Advertising on a creative Facebook page is not the greatest of ideas for your students. The page itself is used for TFP or paid work, and generally, trying to charge creatives for their own time while receive incredibly hostile feedback – not something that students need at the blossoming stages of their career – ESPECIALLY if they expect the creative to be experienced/skilled (like in this post, ‘Model needs to be confident with posing’). Professional people will get angry (somewhat like I am now) at your students for trying to get them to work for free or trying to charge them for their time and skill. If your students are planning on advertising for amateur models or creatives for their assignments, it comes highly recommended that you allow your students to do it TFP. That means time for prints, by the way. I can confidently assume you might not have heard of that term because you were too busy trying to make money. Please feel free to get back to me via email to explain this process, and why you are ripping off local creatives, and the students that you are entrusted to protect and teach.


Chloe Sargeant

– I have protected not only the student’s name (as she is at no fault whatsoever) and also the name of the creative Facebook group, to protect the admins who played no part in the interaction at all –


balenciaga virgin

Balenciaga was one of the first labels I ever truly loved. I got a ‘chucked in the deep end’ kind of education to high end fashion labels when I started modelling at the age of sixteen, and Balenciaga was one of the first labels I looked at and went ‘oh yeah, I get it.’ (I remember the first collection I ever loved, it was Ghesquière’s spring RTW 2007, with those jewelled science lab goggle sunglasses.)

It’s taken me seven whole years since then to get a piece of my own from the label. I knew I wanted my first piece to be something quintessentially Balenciaga, that I’d be able to wear all the time. So I decided on the Arena Wrap Bracelet. Those riveted Balenciaga studs; you can spot them a mile away. I’m a happy gal.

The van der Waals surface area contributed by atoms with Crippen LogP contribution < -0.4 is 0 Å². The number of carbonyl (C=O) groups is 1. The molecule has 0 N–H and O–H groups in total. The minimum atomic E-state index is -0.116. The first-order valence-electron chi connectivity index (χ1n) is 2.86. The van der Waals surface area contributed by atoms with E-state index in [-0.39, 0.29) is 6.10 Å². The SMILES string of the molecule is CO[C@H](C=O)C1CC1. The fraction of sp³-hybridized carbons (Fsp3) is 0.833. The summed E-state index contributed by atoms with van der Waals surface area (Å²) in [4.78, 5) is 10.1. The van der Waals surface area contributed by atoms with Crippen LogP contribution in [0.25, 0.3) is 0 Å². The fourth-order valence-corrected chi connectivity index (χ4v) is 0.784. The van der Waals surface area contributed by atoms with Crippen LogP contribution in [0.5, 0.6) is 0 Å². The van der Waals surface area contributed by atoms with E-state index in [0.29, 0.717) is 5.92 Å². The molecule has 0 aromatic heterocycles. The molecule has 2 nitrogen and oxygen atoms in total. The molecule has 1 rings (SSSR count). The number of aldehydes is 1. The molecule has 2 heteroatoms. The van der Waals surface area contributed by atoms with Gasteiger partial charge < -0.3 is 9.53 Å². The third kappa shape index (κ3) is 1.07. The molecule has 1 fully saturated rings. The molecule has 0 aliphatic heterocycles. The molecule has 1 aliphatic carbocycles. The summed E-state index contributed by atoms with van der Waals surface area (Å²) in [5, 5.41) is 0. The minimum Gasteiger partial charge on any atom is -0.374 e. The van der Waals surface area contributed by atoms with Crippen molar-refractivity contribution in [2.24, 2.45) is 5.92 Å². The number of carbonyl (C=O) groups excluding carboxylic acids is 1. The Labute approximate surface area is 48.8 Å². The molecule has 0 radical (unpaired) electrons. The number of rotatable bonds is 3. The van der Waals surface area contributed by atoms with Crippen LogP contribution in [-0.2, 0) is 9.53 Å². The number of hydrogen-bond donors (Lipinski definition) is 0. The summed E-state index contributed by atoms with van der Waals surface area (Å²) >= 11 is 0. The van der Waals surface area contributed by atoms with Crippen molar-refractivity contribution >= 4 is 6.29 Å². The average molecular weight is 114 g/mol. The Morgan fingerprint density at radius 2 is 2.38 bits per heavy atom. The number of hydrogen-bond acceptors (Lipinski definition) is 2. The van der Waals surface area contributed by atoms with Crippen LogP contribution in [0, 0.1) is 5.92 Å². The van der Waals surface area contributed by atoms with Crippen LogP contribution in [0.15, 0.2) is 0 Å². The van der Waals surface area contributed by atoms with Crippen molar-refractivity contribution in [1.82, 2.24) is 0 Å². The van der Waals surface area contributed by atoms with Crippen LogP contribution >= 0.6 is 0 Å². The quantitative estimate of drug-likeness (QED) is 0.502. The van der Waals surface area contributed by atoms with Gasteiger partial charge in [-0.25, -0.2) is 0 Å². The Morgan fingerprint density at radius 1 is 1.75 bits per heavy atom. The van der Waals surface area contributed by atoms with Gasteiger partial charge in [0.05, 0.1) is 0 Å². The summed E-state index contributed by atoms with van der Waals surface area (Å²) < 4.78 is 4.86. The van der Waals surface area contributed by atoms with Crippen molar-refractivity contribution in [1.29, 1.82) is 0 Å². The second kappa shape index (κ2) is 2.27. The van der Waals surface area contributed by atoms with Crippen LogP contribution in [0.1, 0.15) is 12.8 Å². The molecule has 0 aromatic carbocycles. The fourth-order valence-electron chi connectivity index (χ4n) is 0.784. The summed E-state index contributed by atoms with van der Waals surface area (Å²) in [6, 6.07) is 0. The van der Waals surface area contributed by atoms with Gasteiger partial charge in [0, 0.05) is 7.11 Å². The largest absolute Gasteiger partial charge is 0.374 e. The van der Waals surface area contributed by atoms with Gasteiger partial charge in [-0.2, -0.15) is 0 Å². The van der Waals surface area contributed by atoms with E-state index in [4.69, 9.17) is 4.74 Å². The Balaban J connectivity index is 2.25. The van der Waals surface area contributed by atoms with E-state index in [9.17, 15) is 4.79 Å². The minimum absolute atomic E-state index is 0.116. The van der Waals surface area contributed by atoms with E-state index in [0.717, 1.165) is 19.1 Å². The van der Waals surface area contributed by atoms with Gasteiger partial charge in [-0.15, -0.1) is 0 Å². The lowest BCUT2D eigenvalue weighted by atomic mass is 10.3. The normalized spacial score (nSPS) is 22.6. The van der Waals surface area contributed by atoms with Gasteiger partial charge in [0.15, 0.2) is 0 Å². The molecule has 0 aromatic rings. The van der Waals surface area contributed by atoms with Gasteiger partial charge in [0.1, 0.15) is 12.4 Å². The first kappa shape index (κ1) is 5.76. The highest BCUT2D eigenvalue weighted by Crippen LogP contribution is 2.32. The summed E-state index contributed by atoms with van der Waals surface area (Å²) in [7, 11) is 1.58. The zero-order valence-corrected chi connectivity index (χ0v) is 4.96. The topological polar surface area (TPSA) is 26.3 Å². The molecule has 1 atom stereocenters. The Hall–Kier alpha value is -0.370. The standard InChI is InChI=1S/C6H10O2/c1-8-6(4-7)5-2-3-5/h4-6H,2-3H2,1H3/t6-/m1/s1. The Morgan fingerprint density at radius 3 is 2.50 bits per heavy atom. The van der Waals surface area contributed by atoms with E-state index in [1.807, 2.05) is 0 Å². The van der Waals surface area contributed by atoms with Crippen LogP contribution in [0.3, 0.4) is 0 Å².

pedestrian blogster awards

Sick news! I’ve been nominated for a Blogster of the Year Award by I am very very humbled to even be nominated, so thanks to everyone who’s helped me in any way with this site, and that includes my readers! \(*^▽^*)/ To vote for me, click on the banner above, then click on the little ‘Like’ button on the right hand side of the site. Thanks again you legends \(^▽^@)ノ

winter uniform

This is what I’ve been wearing during the bitter winter we are having here in Adelaide. Literally every single day, like an army uniform. It’s fucking freezing outside; it does feel a little like walking into a war zone. My current job doesn’t really allow for really out-there fashion choices anyway – I wear jeans with boots or sneakers everyday. So before and after work, it’s all about thick rollneck and/or cable knit jumpers, draped leather jackets, dropcrotch jeans, and minimal accessories. I like to scare the customers with gothic dark lipstick sometimes though. And if I had a spare $450 to blow, I’d be buying those rimless CÉLINE beauties, instead of a shiny sunglass number off the rack at the servo when I’m buyin’ my Marlboro Golds.

All outfit notes are underneath the image.

erryday winter outfit


the holiday season roundup

There’s such a mental lead-up to Christmas, that you often forget about the rest of the festive season. After Christmas is done, there’s so many other things to look forward to! Boxing Day, New Years Eve, New Years Day, and of course, the copious amount of barbecues and relaxing afternoon cocktails!

Here’s some happy snaps during my final days of 2012…














1. Bookshelf // reading list 2013, and my crystals